• Identifying witnesses – Video footage may capture images of bystanders or motorists who witnessed the accident. This can be valuable for identifying potential witnesses to corroborate your account of the accident. Witness testimony corroborated by video evidence can strengthen your case and provide additional perspectives on the events leading up to the collision.
  • Rebutting false claims – If the other party presents false or misleading information about the accident, traffic camera footage can serve as a rebuttal. Objective video evidence can refute inaccurate statements and strengthen your position in negotiations or court proceedings.

Obtaining Video Footage

Whether you need a Virginia Beach car accident lawyer to obtain video footage of your car accident under Virginia’s Freedom of Information Act (FOIA) depends on several factors, including the complexity of your case, your familiarity with the FOIA process, and your comfort level in navigating legal procedures.

If you’re unfamiliar with FOIA requirements or unsure about how to proceed, consulting with an attorney who specializes in personal injury cases can provide valuable guidance.

If your car accident case involves multiple parties, disputed liability, or other legal complexities, having a lawyer represent you can be beneficial. A lawyer can assess the specifics of your case, determine the relevance of video camera footage, and handle any legal challenges that may arise during the FOIA request process.

Your attorney can draft a thorough and legally sound request for traffic camera footage, increasing the likelihood of a successful outcome. They also have access to resources, such as legal databases and research tools, that can aid in the FOIA request process. An attorney can leverage these resources to gather relevant information and strengthen your request for traffic camera footage.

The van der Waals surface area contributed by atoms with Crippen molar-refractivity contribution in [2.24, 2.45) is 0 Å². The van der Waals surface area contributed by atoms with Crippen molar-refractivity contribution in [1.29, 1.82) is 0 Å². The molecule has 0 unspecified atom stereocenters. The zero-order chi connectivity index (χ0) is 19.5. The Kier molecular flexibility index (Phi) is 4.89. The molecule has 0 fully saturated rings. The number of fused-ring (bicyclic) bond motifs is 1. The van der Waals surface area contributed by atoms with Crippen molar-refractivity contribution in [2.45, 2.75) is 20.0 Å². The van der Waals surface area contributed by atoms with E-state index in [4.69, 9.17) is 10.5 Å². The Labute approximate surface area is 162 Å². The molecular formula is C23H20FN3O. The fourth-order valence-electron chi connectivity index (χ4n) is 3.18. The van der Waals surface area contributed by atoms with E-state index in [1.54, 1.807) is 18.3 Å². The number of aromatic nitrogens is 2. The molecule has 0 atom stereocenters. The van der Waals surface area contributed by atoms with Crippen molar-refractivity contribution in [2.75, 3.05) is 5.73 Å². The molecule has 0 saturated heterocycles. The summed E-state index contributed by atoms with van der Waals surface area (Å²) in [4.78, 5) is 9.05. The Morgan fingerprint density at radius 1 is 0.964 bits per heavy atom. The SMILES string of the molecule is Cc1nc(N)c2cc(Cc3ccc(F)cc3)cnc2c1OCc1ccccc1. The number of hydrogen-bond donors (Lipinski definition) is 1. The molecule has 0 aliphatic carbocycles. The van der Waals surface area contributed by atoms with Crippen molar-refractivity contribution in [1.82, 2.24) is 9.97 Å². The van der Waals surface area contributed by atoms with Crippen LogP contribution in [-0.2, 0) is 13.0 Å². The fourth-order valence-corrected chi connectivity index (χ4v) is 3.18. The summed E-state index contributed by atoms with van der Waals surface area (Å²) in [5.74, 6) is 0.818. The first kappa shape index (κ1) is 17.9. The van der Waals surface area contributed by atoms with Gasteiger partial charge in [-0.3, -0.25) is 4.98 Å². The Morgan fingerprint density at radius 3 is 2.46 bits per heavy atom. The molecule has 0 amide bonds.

If the agency responsible for the traffic camera or other entity denies your FOIA request or imposes unreasonable restrictions, having legal representation can help you navigate the appeals process. They can advocate on your behalf, challenge denials or redactions, and pursue legal remedies to obtain the footage if necessary.

If the video footage is owned by a private individual, your attorney may need to request the court issue a subpoena to obtain the information, such as in the case of doorbell camera footage.

Contact Our Personal Injury Law Firm for Legal Assistance

If you or a loved one has been injured in a car accident, you need a skilled Virginia Beach accident attorney advocating for you to ensure you get the financial compensation you deserve. Contact Shapiro, Washburn & Sharp to schedule a free case evaluation to find out what legal options you may have. We will work diligently to get you the financial compensation you deserve, like the $1.85 million wrongful death settlement we secured for the family of a young Navy servicemember who was killed when a truck driver attempted to make a left turn in front of the man’s motorcycle. Our firm issued subpoenas for all available information relating to the cause of the crash, and we successfully obtained surveillance video which revealed what occurred.